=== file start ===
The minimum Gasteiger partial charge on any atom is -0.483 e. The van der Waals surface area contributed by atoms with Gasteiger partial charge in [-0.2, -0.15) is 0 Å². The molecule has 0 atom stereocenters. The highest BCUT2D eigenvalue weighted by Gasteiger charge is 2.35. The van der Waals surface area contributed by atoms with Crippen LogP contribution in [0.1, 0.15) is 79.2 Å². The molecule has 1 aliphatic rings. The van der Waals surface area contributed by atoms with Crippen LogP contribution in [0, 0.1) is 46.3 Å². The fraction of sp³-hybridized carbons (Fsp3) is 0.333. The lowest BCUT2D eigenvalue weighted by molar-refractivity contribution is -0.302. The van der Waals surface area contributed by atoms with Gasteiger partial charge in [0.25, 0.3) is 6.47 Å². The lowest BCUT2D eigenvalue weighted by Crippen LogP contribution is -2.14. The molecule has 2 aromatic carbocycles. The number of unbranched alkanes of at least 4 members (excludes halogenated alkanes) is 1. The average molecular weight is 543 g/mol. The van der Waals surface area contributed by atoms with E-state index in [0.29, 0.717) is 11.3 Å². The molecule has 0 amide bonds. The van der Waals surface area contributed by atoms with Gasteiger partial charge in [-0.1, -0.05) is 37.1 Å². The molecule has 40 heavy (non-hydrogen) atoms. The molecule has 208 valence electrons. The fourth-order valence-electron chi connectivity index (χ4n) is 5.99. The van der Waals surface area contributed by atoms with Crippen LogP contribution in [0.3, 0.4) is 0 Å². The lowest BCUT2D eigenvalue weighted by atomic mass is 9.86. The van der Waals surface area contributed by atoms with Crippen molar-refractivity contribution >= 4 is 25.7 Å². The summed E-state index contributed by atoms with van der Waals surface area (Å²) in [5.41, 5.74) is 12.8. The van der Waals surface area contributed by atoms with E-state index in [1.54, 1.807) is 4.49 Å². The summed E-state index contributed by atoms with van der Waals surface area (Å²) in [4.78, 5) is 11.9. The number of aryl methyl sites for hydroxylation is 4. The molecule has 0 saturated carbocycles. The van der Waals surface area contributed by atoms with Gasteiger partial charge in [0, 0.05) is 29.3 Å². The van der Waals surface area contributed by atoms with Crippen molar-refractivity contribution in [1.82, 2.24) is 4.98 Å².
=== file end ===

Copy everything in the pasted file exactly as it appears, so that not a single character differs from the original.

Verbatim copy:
The minimum Gasteiger partial charge on any atom is -0.483 e. The van der Waals surface area contributed by atoms with Gasteiger partial charge in [-0.2, -0.15) is 0 Å². The molecule has 0 atom stereocenters. The highest BCUT2D eigenvalue weighted by Gasteiger charge is 2.35. The van der Waals surface area contributed by atoms with Crippen LogP contribution in [0.1, 0.15) is 79.2 Å². The molecule has 1 aliphatic rings. The van der Waals surface area contributed by atoms with Crippen LogP contribution in [0, 0.1) is 46.3 Å². The fraction of sp³-hybridized carbons (Fsp3) is 0.333. The lowest BCUT2D eigenvalue weighted by molar-refractivity contribution is -0.302. The van der Waals surface area contributed by atoms with Gasteiger partial charge in [0.25, 0.3) is 6.47 Å². The lowest BCUT2D eigenvalue weighted by Crippen LogP contribution is -2.14. The molecule has 2 aromatic carbocycles. The number of unbranched alkanes of at least 4 members (excludes halogenated alkanes) is 1. The average molecular weight is 543 g/mol. The van der Waals surface area contributed by atoms with E-state index in [0.29, 0.717) is 11.3 Å². The molecule has 0 amide bonds. The van der Waals surface area contributed by atoms with Gasteiger partial charge in [-0.1, -0.05) is 37.1 Å². The molecule has 40 heavy (non-hydrogen) atoms. The molecule has 208 valence electrons. The fourth-order valence-electron chi connectivity index (χ4n) is 5.99. The van der Waals surface area contributed by atoms with Crippen LogP contribution in [0.3, 0.4) is 0 Å². The lowest BCUT2D eigenvalue weighted by atomic mass is 9.86. The van der Waals surface area contributed by atoms with Crippen molar-refractivity contribution >= 4 is 25.7 Å². The summed E-state index contributed by atoms with van der Waals surface area (Å²) in [5.41, 5.74) is 12.8. The van der Waals surface area contributed by atoms with E-state index in [1.54, 1.807) is 4.49 Å². The summed E-state index contributed by atoms with van der Waals surface area (Å²) in [4.78, 5) is 11.9. The number of aryl methyl sites for hydroxylation is 4. The molecule has 0 saturated carbocycles. The van der Waals surface area contributed by atoms with Gasteiger partial charge in [0, 0.05) is 29.3 Å². The van der Waals surface area contributed by atoms with Crippen molar-refractivity contribution in [1.82, 2.24) is 4.98 Å².